# Quantum computing as an insurance policy

An insurance policy is an opportunity to pay a relatively small amount of money in order to protect against a much larger loss. Some companies look at quantum as an insurance policy. Would that be a correct way to look at quantum computing?

Defining insurance as a small cost to protect against larger losses, quantum technology can be considered a type of insurance if the losses are truly larger than the costs. Let’s investigate how one can think about these losses.

Consider the costs of investing in quantum. Proofs of concepts and the exploration of quantum hardware and software take time, some money, and a certain level of competency. Through investing in quantum, a company spends money and time but gains knowledge on how to utilize quantum technology. Fortunately, quantum computing can be considered an operating expense, not a capital expense. An organization does not need to buy a quantum computer. Instead, it can rent one on-demand through the major cloud providers.

If the predictions about quantum are true, with quantum advantage truly changing the game, then a company that invests in quantum could have a huge reward. And if the predictions aren’t true, then that company has spent some time and money, but the quantum knowledge gained will still be applicable to many aspects of the business, either in the systems thinking or physical knowledge that allows one to conceive of new solutions.

Let’s consider not investing in quantum: business as usual. Then, if quantum is a game changer, a company will have to decide if they will catch up, possibly paying more money than an original investment, or continue without using quantum technology. Will the company become obsolete? Will great people still be available to hire? Is it the case, like a 9-month pregnancy, some processes simply cannot be accelerated, and a slow start in quantum means always lagging behind? The exact risk of loss can’t quite be calculated. But can one calculate all the possible losses that insurance protects from?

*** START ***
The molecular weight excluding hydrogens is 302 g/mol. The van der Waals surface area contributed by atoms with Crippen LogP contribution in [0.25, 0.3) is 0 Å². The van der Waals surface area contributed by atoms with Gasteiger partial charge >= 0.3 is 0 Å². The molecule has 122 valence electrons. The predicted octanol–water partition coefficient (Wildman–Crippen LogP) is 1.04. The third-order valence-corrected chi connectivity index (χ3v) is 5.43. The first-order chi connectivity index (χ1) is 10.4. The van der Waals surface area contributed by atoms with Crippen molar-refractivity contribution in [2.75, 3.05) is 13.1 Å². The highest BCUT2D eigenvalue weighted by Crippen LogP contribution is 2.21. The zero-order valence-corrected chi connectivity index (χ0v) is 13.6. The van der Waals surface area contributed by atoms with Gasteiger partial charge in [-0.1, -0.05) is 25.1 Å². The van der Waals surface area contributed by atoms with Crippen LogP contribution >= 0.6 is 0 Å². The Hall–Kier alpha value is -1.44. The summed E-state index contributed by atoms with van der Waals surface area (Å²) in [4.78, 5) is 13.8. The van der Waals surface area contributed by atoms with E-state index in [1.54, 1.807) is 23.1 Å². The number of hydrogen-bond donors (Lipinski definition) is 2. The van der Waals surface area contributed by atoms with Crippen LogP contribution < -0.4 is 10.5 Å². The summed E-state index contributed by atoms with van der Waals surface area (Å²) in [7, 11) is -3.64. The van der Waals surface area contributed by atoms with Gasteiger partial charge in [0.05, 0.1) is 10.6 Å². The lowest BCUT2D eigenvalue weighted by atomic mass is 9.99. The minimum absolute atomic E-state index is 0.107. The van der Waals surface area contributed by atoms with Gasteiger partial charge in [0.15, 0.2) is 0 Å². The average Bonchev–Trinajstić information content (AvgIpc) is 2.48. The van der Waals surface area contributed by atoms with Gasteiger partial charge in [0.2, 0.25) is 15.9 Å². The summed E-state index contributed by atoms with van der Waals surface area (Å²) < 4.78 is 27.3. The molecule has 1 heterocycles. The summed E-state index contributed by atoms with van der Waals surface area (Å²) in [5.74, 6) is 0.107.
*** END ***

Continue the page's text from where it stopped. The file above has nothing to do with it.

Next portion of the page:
And if quantum isn’t a game changer, then business continues while other companies have new insights from learning quantum. Will the company be able to compete with others? This is another risk of loss we can’t quite calculate.

The protection insurance provides isn’t always necessary, but investing in it is an essential step for a business to take a step back and consider what losses entail. A company who doesn’t invest in quantum runs the risk of becoming obsolete or lacking new insights, and it’s up to that company to decide how to weigh that risk against the price to enter the quantum industry. With the cost being relatively low, and the potential payoff exceptionally high, it is no wonder that many companies are exploring quantum computing.

An insurance policy is an opportunity to pay a relatively small amount of money in order to protect against a much larger loss. Some companies look at quantum as an insurance policy. Would that be a correct way to look at quantum computing?